The House of the Seven Gables | Study Guide

Nathaniel Hawthorne

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The House of the Seven Gables | Chapter 16 : Clifford's Chamber | Summary

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Summary

This chapter continues right after the previous one left off, as Hepzibah Pyncheon goes to Clifford Pyncheon's chamber in order to bring him to Judge Jaffrey Pyncheon. The walk is painful to Hepzibah, and she is in no rush to finish her errand. The house seems more dismal to her than ever. She feels that whatever will come of the meeting will add an "incident to the annals of the house, with a bolder relief of wrong and sorrow" that will stand out from the others.

Hepzibah feels she cannot stand up to "the powerful character" of Judge Pyncheon. She looks out the arched window as she wishes someone could help her. She hopes to see Uncle Venner, but the weather has impacted his health, keeping him inside. She briefly considers if Clifford knows the secret the judge is searching for, but Hepzibah decides he cannot know.

When Hepzibah reaches the door of Clifford's chamber, she calls out to him repeatedly. When he does not answer, she goes in, but Clifford is not there. She hurries back to the room where she left Judge Pyncheon to ask him to help her find Clifford. Hearing no response, Hepzibah calls out to the judge as she enters the room but finds him "with his face somewhat averted, and looking towards a window." He is very still and does not respond. Hepzibah yells out again to Judge Pyncheon. Just then, Clifford appears and says, "We can dance now! ... the weight is gone." Judge Pyncheon still makes no response. Clifford says they must leave the house, and Hepzibah obeys.

Analysis

This is perhaps the most suspense-filled chapter to this point, and readers are on the edge of their seats; with each step Hepzibah Pyncheon takes toward Clifford Pyncheon's chamber, she is filled with dread. At first, the contest with the judge appears to have been lost, with Hepzibah submitting to the force of her cousin's will only with resignation. The horrors of the past have been visited upon the present, and she recognizes she is in the midst of an ugly chapter in Pyncheon history but is powerless to stop it. Without the angelic influence of Phoebe Pyncheon, she tries to pray, but "her faith was too weak; the prayer too heavy to be thus uplifted." The family history, which included "stories which had heretofore been kept warm in her remembrance," remain only terrors now.

Tables are turned, however, when it is discovered that Judge Jaffrey Pyncheon has died from some unknown cause. Though the narrator does not explicitly pronounce the judge dead, the reactions of Clifford and Hepzibah strongly imply that this has occurred. Clifford's exclamation, "the weight is gone," indicates that, despite Hepzibah's original fears, the judge has lost after all. Though not cheered by the sight of his inert body, the discovery of the curse's continuance in the present is actually a boon to brother and sister.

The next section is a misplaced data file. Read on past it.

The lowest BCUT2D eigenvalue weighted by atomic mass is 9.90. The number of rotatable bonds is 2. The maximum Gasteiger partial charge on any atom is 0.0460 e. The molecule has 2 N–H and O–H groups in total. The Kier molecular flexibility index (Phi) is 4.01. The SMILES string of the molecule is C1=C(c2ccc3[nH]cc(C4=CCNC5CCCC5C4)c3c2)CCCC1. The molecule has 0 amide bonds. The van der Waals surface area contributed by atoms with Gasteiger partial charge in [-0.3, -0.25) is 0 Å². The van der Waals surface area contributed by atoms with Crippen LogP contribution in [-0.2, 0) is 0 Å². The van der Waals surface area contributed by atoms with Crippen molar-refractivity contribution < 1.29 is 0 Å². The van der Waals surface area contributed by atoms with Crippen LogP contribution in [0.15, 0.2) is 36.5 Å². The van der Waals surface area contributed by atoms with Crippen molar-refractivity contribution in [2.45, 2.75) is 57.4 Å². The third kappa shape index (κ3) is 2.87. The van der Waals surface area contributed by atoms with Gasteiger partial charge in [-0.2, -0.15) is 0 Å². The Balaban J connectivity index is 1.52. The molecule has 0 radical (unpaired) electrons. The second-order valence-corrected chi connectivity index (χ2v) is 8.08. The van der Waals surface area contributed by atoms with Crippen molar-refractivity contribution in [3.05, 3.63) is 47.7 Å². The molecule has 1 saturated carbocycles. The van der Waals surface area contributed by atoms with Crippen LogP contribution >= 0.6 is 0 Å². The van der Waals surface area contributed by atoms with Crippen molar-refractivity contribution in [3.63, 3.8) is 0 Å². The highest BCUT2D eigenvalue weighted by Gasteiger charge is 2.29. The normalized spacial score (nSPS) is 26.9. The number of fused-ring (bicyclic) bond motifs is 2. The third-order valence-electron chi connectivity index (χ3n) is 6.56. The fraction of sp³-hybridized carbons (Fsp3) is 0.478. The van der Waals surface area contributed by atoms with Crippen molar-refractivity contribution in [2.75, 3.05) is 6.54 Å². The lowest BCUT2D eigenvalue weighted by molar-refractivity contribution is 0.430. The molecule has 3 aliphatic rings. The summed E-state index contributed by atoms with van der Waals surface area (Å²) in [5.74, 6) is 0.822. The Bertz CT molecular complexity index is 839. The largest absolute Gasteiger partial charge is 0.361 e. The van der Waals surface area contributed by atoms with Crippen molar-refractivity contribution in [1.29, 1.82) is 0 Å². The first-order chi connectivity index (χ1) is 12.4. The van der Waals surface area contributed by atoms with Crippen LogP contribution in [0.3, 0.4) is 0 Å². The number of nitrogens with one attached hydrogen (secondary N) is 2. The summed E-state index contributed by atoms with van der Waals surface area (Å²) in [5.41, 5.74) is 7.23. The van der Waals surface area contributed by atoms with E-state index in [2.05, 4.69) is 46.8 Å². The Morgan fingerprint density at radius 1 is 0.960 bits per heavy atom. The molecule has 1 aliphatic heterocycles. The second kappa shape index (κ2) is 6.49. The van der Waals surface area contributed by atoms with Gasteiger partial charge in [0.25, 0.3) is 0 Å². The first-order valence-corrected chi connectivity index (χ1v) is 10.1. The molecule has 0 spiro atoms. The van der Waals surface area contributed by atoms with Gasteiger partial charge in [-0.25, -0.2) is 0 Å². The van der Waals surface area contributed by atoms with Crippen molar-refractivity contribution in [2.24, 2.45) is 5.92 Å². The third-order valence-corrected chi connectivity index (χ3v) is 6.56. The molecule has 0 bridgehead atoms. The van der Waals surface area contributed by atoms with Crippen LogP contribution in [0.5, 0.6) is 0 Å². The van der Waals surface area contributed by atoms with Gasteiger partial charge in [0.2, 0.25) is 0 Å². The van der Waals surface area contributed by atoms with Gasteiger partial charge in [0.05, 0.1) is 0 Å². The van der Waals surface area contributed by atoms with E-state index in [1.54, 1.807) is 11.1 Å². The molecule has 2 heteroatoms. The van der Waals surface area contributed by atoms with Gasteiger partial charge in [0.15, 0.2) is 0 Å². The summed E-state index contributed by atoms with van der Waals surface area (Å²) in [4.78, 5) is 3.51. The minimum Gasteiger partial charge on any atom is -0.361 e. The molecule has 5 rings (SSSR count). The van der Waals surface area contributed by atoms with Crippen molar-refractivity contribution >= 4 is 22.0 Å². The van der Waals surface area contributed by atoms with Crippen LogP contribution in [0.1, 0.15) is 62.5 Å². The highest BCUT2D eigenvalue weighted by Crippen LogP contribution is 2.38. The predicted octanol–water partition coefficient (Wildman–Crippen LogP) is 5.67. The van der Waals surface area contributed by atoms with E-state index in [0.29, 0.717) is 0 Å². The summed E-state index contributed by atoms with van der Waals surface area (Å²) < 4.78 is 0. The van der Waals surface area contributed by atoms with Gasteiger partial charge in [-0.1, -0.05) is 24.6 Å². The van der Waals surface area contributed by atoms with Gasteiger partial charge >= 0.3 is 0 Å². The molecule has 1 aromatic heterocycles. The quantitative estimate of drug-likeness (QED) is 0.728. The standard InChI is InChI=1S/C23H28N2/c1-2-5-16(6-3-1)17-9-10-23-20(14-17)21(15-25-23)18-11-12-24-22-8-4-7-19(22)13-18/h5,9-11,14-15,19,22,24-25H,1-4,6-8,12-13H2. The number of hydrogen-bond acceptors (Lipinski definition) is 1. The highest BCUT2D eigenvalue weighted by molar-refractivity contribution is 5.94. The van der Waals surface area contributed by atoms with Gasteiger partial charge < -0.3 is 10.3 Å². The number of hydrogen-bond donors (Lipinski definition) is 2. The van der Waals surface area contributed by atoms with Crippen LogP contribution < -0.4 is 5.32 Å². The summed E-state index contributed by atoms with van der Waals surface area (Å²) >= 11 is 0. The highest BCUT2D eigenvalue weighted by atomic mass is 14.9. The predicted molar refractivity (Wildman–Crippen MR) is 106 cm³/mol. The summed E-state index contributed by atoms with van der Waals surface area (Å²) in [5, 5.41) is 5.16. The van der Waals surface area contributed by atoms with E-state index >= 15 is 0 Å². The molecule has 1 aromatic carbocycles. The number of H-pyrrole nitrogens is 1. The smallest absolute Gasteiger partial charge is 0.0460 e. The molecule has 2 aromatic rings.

In addition to Gothic elements, the novel has now become a murder mystery. For the moment, the only logical guess about a suspect is Clifford. When Hepzibah left the cousin, he was alone. When Hepzibah returns, Judge Pyncheon is dead and Clifford is nearby. For the judge to have died of natural causes at this exact moment seems too great of a coincidence. The fact that neither the author nor the characters explicitly say the judge is dead indicates both the potential to incriminate Clifford and the possibility the curse might continue beyond the judge's lifetime; neither of them want to admit the death, a reticence suggesting a fear of supernatural forces. Given Holgrave's tale in a previous chapter, readers might wonder if this is the hand of Matthew Maule (the younger) exerting power again. Like his ancestor Colonel Pyncheon, whose appearance he shares, the judge shares his fate. Both die under mysterious circumstances, end up slumped over a chair, while on the cusp of their greatest accomplishment. The family history continues to repeat itself.

Despite these horrors, the end of the chapter indicates some optimism. Though Clifford's face is "deadly white," he is revived with the death of Judge Pyncheon. The passing of his cousin seems to have awakened Clifford. He is full of joy and takes control "in a tone of brief decision, most unlike what was usual with him." In his new state, Clifford instructs Hepzibah what to do, and he acts in a decisive manner. The death of his rival has left Clifford rejuvenated.

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